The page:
• AI and Elections: With the 2024 election approaching, many lawmakers have expressed concern over the potential for AI-generated “deepfakes” (videos where a person’s face or body is digitally altered to appear to be someone else, typically used maliciously or to spread false information) to potentially sway election results. This concern has prompted lawmakers in both parties and both chambers of Congress to introduce bills on AI and election security, with proposals ranging from the enforcement of a content labeling requirement on AI-generated content in election advertisements to the outright ban on deceptive AI election–related deepfakes.

  • AI-Driven Workforce Disruptions: Many fear that AI-driven automation may eliminate millions of currently existing jobs over the next few decades. To prepare for these transformations, lawmakers have introduced a range of bills, including those that would lay the groundwork for large-scale workforce training and others that focus on building AI expertise within the federal bureaucracy.

  • Choice of AI Regulator: Given the potentially transformative impact of AI over the coming decades, some lawmakers, such as Senators Blumenthal and Hawley, have called for the establishment of an “independent oversight body” tasked with carrying out comprehensive AI regulation. Others, such as FTC Chair Lina Khan, have argued that existing agencies possess the competency and experience to regulate AI.

Though Leader Schumer lauded the AI Insight Forum as “one of the most informative discussions ever held in Congress,” he has acknowledged that “committees must continue to be the key drivers of Congress’s AI policy response…” The week of the inaugural AI Insight Forum also saw multiple hearings on AI.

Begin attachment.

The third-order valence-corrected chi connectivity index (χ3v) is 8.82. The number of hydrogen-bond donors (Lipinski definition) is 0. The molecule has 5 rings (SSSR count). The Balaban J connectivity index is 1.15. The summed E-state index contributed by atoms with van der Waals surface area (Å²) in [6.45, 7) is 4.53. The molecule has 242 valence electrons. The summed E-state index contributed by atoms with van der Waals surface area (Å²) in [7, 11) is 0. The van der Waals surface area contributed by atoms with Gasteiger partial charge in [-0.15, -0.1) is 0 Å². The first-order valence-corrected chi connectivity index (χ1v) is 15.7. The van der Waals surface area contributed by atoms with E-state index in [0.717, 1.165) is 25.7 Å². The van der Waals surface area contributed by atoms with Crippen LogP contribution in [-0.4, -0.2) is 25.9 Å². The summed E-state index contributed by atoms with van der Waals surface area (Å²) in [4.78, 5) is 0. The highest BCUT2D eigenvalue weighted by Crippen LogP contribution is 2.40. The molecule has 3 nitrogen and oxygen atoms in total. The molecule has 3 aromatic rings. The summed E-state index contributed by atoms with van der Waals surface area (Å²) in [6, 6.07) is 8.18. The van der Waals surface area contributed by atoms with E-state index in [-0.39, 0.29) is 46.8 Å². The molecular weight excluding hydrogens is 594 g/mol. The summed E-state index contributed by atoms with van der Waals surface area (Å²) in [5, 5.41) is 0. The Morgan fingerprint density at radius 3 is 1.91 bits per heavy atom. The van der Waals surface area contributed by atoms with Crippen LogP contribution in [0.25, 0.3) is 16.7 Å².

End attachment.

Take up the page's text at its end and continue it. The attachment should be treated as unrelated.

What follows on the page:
Senate Judiciary Committee Hearing: “Legislating on Artificial Intelligence”

On September 12, 2023, the Senate Judiciary Committee’s Subcommittee on Privacy, Technology, and the Law held a hearing entitled “Oversight of A.I.: Legislating on Artificial Intelligence.” The hearing primarily focused on the framework for an AI bill recently introduced by Chair Blumenthal and Ranking Member Hawley.

The Blumenthal-Hawley AI Framework

Chair Blumenthal and Ranking Member Hawley released an outline for a comprehensive AI bill on September 8, 2023. During the hearing, Chair Blumenthal announced that he and Ranking Member Hawley hope to turn this framework into legislation “at least by the end of this year.”

The Blumenthal-Hawley proposal would establish a licensing regime whereby companies developing “sophisticated general-purpose A.I. models…or models used in high-risk situations” would be “required to register with an independent oversight body.” Senator Blumenthal explained that while existing agencies should play a role in overseeing relevant AI use cases, “there needs to be an oversight entity…so that those harms [caused by AI] can be prevented.”

The framework would grant individuals a private right of action against companies whose AI models “breach privacy, violate civil rights, or otherwise cause cognizable harms.” Current protections limiting platform liability would not apply to AI. The framework would also direct Congress to address the issues of AI-generated deepfakes, child sexual abuse material, and election interference.

To prevent countries engaged in “gross human rights violations” from acquiring advanced AI tools, the framework directs Congress to utilize “export controls, sanctions, and other legal restrictions.” Senator Blumenthal analogized the framework’s approach to high-risk AI models to “nuclear proliferation. We cooperate over safety, in some respects, with other countries, some of them adversaries. But we still do everything in our power to prevent American companies from helping China or Russia in their nuclear programs.”